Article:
Big Music has made it back to Twitch streamers, as another wave of DMCA withdrawals has hit VODs exclusively, primarily aimed at those who play music in the background of their broadcasts.
Twitch has sent a warning email last week to its creators, informing them that nearly 1,000 individual complaints had been received from various music publishers (thank you, Kotaku). Twitch went on to explain that they believe music industry bigheads use "automated tools to scan and identify copyrighted music in VODs and creators' clips," which could apparently spell "more warnings" in the future. close.
Broadcast service tips echo the latest DMCA demolition: If you don't want to be targeted, delete your stuff. "If you know that you have unauthorized music or any other copyrighted material in your previous VODs or clips, we recommend that you permanently delete anything that contains material," the email continued. Twitch also recommended that users make use of its "post it all" feature, which was introduced in an attempt to facilitate the handling of copyright claims for broadcast series.
that's what this whole email about DMCA strikes says pic.twitter.com/EWZsowNJrtMay 28, 2021
Twitch also said he is "disappointed" by the way the music industry has followed suit, although he continued to "help creators minimize the amount of material that can infringe copyright." other people ". This includes aspects such as copyright education and resources, new site features to more easily manage copyrighted videos, and "working with rights holders on long-term solutions."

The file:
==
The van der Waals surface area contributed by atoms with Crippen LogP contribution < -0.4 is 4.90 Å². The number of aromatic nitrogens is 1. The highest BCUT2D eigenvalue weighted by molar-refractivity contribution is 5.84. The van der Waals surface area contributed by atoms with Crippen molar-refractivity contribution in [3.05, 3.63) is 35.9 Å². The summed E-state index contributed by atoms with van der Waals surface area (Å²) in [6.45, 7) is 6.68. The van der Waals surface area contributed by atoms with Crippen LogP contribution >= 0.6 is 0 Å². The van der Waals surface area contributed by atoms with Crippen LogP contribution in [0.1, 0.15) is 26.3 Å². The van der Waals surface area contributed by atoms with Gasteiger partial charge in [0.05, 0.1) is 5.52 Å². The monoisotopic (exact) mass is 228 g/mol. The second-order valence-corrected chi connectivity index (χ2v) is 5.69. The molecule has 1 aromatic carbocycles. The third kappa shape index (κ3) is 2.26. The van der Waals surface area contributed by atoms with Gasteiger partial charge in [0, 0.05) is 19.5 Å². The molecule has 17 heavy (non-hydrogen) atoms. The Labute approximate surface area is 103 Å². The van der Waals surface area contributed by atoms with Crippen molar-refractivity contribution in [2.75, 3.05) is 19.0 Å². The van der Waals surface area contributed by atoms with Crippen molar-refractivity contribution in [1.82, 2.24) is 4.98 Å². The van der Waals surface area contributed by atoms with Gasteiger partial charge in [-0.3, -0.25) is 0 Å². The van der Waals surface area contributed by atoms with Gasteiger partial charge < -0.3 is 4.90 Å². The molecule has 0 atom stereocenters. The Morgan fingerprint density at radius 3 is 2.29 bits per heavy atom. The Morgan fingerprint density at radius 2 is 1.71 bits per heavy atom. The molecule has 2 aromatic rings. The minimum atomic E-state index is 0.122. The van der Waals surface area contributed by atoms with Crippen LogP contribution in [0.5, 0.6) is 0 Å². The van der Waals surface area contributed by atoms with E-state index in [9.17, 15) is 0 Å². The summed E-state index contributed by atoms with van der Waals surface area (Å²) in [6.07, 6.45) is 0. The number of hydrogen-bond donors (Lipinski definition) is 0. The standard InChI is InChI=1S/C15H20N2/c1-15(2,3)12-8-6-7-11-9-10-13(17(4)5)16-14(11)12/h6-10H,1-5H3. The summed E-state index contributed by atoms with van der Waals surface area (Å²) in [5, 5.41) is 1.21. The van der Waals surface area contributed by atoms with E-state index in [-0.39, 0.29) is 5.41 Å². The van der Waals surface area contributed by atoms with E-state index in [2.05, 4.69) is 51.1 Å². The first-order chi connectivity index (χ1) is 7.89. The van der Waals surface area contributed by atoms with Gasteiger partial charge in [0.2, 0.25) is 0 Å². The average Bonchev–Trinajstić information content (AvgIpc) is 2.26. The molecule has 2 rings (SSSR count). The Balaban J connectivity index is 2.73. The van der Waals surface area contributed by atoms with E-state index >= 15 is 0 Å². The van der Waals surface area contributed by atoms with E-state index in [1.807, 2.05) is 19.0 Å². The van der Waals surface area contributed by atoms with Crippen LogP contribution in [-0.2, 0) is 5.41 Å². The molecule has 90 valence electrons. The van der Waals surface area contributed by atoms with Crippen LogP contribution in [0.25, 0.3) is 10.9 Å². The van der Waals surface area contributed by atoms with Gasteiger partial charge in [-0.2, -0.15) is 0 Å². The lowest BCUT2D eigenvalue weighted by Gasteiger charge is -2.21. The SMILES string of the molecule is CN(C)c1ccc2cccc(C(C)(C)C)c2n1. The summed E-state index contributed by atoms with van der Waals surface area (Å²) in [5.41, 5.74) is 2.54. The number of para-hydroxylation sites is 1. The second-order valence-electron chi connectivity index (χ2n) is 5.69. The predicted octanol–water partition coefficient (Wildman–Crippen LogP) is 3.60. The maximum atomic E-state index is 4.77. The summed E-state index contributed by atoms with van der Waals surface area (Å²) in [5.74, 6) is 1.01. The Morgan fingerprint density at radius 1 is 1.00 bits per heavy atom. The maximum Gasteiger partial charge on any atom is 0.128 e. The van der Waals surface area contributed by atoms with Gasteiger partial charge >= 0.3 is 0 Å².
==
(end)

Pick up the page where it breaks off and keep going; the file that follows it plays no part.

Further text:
Of course, this doesn’t help streamers who have suffered the latest deletions. The popular Minecraft streamer, Sneegsnag, was one of those who suffered a copyright claim. The tweet "just received a DMCA strike on a VOD on Boulevard of Broken Dreams playing in a March 2019 video that no one, except for the dirty music corporations, can access. If they can come in and I see it, that system should also be abysmal. " WoW Streamer Asmongold called the laws "ridiculous and outdated"Adding that it is 'shameful that the Internet follows a law written in 1998.'
Even Twitch is not safe from the DMCA's copyright and hell rules; a Metallica performance was (quite amusingly) turned off on Twitch and replaced with a honky-tonk twee tune during a BlizzCon broadcast earlier this year. In October it was said that the site was working to fix issues related to copyrighted music, but it seems that we are still far from any resolution.